“The New York City Marathon is one of the greatest spectacles in all of sport, and today’s announcement is a huge step forward in bringing all of the event’s passion and excitement into homes, live, across the country,” said Mary Wittenberg, president and CEO of NYRR and race director of the New York City Marathon.
“We’re thrilled that for the first time in almost 20 years, a nationwide audience can experience the 26.2 exhilarating miles that combine the spectacle of great racing with the triumphant celebration of the human spirit—a captivating drama starring more than 47,000 runners, including the world’s best, played out on the vibrant streets of New York City,” said Wittenberg. “The scope of this agreement, which also showcases the events surrounding the Marathon as well as other marquee NYRR races throughout the year, is a significant step forward as we seek to develop and promote our sport.”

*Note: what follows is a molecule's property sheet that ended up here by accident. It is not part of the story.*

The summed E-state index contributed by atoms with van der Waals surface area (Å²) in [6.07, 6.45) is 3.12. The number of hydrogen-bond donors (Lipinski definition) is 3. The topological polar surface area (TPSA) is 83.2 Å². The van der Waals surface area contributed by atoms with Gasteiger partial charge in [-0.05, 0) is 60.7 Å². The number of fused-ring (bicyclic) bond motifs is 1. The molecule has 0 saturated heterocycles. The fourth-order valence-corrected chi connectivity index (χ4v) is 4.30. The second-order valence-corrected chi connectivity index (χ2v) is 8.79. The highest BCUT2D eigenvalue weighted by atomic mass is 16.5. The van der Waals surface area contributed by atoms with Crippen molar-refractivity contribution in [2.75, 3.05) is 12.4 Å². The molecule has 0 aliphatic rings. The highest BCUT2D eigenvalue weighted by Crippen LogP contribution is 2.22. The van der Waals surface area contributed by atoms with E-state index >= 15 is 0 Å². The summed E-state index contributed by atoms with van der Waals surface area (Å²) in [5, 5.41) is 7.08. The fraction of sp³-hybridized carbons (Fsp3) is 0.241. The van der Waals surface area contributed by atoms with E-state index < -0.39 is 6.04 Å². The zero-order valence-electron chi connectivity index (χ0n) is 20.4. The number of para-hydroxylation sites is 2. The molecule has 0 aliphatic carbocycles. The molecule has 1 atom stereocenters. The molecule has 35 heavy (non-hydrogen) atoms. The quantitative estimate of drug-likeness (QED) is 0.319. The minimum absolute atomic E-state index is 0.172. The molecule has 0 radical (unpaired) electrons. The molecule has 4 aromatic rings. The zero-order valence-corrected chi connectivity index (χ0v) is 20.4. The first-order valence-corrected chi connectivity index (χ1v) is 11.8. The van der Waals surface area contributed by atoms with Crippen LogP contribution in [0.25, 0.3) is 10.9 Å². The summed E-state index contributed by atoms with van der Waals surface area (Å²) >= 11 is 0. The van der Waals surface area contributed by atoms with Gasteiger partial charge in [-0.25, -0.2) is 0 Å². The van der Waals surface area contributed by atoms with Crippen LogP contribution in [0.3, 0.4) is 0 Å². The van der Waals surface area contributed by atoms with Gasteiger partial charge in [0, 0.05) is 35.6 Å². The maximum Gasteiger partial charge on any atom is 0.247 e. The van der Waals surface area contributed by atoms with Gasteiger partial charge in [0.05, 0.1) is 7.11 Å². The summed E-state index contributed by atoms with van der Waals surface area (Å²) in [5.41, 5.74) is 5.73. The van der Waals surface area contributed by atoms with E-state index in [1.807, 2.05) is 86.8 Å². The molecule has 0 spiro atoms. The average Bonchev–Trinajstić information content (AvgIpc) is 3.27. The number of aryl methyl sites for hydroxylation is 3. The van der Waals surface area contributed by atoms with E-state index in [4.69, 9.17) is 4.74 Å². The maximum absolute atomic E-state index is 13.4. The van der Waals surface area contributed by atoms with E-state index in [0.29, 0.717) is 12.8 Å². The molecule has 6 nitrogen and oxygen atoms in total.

Dave Davis, president and general manager of WABC-TV, said, “As New York’s number one station we are proud to be the home of New York’s biggest sporting event. It’s great to have the New York City Marathon back where it belongs and in a way that more people than ever before will be able to see it. We also look forward to helping NYRR spread its message about the health benefits of running to all New Yorkers.”